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Small Unmanned Aircraft Systems in Wildlife Research – pros and cons

Aircraft Systems in Wildlife Research

The reason that I want to address this now is that Telemetry Solutions has a GPS wildlife tracking system that is compatible with small unmanned aircraft systems (sUAS) usage. For many there could be a real advantage to using an aircraft systems in wildlife research, especially with small animals that are low to the ground and wearing a GPS collar. Our new product has a very long range autonomous data transmission feature to a base station. The base station collects data without a human operator and weighs less than 100 grams. Many sUAS systems can lift the base station and carry it for a relatively extended period of time. But how, exactly, can this help you? Since the data transmission method is by radio, a line of sight from the GPS device to the base station must be established in order for a data transmission to occur successfully. The simplest use for the sUAS is to lift the base station to gain elevation over the subject carrying the GPS device. With a proper line of sight and all conditions optimized for data transmission the maximum download range is 25 kilometers. The base station downloads data from all of your GPS devices within range and it does so automatically. Even very small animals can carry the GPS device associated with this download range. So sUAS can gain height over the animal and help to maximize data download range to save you time and effort in the field.

However, in The United States, the Federal Aviation Administration has created rules governing the commercial use of sUAS. You may argue that wildlife research is not commercial. The opposing categorization (from the FAA point of view) is someone who is flying a sUAS as a hobby.

Two of the most obvious limitations created by The FAA rules are that you may operate the sUAS only within visual line of sight and you may not operate it more than 400 feet above the ground or 400 feet above the platform from which you are operating. In addition you must obtain a remote pilot airman certificate with a sUAS rating or be directly supervised by a person who holds the certificate. Within class B,C,D and E airspace you must notify ATC (Air Traffic Control) about your activity. All of this and you may not operation in a TFR area (Temporary Flight Restriction) and these can pop up anytime at anyplace so you need to be aware of them. A TFR can be created due to a wildfire or security event or other special situations. You may not fly the sUAS over a person that is not associated with your task.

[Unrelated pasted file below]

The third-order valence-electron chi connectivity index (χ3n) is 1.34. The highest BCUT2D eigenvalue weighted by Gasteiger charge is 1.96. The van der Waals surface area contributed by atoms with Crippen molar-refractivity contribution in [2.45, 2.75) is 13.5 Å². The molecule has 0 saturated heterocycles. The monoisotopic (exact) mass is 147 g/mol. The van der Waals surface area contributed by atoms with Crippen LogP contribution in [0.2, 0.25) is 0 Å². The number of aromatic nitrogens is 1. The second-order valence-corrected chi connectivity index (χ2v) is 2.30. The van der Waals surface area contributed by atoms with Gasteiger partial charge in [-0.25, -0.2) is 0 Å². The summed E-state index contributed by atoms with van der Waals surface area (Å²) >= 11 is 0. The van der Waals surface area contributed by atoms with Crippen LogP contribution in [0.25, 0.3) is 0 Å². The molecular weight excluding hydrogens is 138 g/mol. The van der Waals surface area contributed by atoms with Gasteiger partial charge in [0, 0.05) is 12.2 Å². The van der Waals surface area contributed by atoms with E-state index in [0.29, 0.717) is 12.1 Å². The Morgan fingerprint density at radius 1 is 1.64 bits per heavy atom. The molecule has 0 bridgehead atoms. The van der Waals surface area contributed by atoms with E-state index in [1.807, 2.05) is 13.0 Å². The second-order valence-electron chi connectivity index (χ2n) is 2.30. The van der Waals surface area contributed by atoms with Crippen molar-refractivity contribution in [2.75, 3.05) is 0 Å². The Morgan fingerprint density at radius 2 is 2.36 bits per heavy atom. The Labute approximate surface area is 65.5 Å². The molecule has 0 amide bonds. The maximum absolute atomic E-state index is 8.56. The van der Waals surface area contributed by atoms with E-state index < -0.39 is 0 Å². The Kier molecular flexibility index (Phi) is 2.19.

On top of all of this you have to learn how to operate a sUAS and it is easier for some than others. Don’t expect to just grab and go and not lose your sUAS. In the sUAS world there is a saying that you should not “purchase a system that you are not willing to watch fly away never to be seen again.” In my personal experience youth plays some role in this ability. On my first day as an operator, my sUAS spent the night in a pine tree….high up in a pine tree. Much younger folks in my office took to it like a duck to water.

There is another option. That is to hire a company that has the sUAS and certifcations and will fly their sUAS for you at your sight. However expect to pay a lot of money for this service, it would probably cost less to just hire a manned aircraft.

Hopefully with this new information you can start to decide if aircraft systems in wildlife research is right for you. Either way, Telemetry Solutions can offer you custom equipment whether you’re on the ground, in the air, or underwater.

-Quintin Kermeen


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